Federica Zullo

Interstitial languages and the conflicts of modernity. An interview with Amitav Ghosh

  • Abstract

Informations and abstract

Keywords: India, Amitav Ghosh, "Sea of Poppies", imperialism, languages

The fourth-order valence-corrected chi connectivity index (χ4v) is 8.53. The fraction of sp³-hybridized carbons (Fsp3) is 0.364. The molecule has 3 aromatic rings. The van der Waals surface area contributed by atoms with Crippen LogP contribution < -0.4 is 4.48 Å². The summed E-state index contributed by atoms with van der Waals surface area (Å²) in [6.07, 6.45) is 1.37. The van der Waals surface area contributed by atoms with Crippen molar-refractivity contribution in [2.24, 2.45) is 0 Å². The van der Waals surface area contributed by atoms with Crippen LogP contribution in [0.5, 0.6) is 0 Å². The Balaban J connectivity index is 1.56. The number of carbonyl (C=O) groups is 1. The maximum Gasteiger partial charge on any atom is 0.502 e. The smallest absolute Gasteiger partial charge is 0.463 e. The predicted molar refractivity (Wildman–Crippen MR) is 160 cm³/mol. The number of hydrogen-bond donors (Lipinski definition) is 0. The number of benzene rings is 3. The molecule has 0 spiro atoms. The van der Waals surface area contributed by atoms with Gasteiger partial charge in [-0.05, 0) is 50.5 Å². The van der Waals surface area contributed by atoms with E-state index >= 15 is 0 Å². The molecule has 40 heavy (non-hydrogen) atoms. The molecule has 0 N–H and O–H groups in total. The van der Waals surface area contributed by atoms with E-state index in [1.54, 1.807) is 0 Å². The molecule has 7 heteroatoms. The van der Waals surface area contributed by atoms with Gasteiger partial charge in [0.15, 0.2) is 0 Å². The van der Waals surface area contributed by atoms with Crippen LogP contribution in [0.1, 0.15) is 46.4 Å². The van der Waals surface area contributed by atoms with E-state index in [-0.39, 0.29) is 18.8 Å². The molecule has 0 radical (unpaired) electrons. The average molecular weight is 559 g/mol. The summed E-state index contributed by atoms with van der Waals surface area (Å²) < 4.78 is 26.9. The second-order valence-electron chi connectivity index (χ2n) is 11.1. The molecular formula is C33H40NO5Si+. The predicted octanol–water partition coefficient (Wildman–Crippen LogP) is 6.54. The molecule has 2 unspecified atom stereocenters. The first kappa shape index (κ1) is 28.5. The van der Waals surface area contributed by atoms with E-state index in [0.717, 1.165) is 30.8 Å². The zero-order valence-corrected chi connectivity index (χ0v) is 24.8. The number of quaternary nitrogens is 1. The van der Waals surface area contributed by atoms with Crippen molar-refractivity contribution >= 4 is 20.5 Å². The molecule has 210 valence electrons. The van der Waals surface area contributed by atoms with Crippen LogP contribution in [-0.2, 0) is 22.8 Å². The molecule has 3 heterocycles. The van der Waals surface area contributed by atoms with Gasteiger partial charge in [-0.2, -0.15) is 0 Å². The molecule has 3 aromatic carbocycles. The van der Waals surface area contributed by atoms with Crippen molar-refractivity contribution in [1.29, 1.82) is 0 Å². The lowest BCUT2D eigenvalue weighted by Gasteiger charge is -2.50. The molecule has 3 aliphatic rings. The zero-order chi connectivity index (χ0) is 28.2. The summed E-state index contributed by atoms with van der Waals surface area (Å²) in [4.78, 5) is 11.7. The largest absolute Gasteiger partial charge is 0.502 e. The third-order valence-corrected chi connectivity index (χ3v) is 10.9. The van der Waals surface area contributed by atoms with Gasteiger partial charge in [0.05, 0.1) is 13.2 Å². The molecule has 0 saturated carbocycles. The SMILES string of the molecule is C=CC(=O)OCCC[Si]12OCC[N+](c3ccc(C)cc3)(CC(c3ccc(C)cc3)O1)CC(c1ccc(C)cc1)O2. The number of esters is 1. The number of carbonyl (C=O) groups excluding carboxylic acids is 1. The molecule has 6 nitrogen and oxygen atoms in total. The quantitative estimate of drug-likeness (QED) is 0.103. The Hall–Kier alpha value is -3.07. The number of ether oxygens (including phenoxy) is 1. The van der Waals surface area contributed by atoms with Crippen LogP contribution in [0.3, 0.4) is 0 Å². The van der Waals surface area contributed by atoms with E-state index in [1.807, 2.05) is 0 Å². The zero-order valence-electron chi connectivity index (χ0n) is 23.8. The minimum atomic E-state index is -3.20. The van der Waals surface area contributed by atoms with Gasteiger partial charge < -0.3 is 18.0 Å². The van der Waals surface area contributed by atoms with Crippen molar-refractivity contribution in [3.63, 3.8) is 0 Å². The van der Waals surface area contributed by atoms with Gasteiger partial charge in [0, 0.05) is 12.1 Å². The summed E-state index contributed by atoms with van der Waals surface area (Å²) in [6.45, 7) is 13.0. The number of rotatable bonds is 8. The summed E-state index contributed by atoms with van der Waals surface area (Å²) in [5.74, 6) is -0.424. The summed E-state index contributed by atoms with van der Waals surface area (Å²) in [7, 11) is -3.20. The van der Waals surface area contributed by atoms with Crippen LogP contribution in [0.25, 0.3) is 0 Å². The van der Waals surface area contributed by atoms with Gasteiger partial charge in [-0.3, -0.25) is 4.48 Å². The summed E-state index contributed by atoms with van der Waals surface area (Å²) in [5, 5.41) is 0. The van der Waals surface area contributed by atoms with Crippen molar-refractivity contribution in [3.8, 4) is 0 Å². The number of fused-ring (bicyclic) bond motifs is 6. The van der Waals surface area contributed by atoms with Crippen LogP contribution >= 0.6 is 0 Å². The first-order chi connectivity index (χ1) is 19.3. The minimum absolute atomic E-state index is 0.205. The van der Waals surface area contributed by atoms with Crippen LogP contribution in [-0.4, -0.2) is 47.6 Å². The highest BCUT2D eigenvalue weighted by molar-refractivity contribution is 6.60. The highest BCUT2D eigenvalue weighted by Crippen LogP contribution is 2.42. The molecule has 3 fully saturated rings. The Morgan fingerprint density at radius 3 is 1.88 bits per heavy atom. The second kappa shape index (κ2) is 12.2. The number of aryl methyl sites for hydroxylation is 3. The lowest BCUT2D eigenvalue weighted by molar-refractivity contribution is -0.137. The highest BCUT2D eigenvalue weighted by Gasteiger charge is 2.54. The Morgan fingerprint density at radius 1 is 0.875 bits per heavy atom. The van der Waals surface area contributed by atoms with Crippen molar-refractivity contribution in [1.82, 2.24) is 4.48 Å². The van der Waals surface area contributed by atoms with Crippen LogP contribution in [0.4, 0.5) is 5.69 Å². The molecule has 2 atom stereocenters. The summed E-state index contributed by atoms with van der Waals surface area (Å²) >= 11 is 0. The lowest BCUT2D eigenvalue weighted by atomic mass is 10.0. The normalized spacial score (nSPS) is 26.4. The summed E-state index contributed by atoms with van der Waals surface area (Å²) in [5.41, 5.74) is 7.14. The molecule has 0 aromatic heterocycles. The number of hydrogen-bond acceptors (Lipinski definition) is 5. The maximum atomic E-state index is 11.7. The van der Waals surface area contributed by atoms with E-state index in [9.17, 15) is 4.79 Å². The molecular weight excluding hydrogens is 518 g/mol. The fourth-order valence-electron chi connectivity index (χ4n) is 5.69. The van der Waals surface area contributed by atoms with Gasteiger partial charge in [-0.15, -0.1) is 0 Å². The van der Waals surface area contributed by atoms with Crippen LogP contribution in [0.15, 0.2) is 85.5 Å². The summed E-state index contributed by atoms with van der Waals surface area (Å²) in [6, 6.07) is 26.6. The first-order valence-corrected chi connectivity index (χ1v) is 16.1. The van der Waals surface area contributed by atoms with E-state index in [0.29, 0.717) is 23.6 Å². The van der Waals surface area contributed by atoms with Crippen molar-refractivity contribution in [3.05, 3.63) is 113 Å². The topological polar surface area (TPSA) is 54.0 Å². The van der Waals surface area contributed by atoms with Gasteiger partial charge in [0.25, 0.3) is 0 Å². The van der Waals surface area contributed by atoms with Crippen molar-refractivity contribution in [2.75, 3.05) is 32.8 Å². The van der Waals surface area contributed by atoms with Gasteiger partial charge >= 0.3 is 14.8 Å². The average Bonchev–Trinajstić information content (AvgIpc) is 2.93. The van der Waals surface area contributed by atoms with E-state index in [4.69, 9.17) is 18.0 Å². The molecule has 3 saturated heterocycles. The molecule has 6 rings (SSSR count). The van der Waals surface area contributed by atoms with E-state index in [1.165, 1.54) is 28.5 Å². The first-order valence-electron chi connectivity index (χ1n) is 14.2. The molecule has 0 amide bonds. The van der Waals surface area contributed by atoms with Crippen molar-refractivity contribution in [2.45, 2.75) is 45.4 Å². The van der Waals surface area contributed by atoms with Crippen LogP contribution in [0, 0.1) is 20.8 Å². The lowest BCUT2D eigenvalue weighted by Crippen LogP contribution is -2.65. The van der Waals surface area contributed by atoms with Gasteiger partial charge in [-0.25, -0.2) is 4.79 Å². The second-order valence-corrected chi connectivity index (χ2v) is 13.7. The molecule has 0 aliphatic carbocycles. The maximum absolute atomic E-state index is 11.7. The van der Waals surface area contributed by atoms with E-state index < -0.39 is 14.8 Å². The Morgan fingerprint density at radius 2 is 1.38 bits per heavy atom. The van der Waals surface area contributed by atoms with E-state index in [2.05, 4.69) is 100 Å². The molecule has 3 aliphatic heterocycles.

In the first part of the interview Amitav Ghosh exposes the historical framework in which his latest novel, "Sea of Poppies", published in 2008, is set. The Opium Wars that saw the East India Company and China fighting for acquiring the monopoly of the Opium Trade at the beginning of Nineteenth Century, constitute the backdrop against which the author constructs several characters coming from different social classes, but all involved in the research of the better conditions of life that the ship Ibis, leaving for Mauritius, could provide. Talking about colonization, imperialism, prisons and torture, Ghosh finds some similarities between his narration of the past and what is happening nowadays, referring to new dynamics of imperialism, to the Iraq War, Abu Ghraib and Guantanamo. Going back to the previous novels, from "The Circle of Reason" to "The Hungry Tide", Ghosh traces some recurrent issues that he has always liked to explore, such as the East-West encounter, the effects of colonial and postcolonial politics on Indian people, on private stories involved in History, the question of violence and terror within Indian society and, in more recent years, the environmental issue. In the interview, particular attention is given to the variety of languages Ghosh uses in "Sea of Poppies", those interstitial languages like lascari, pidgin, and many other "englishes" that emerged from the encounter of different peoples and cultures, but were suppressed in the course of history, in the name of language purity and assimilation policies.

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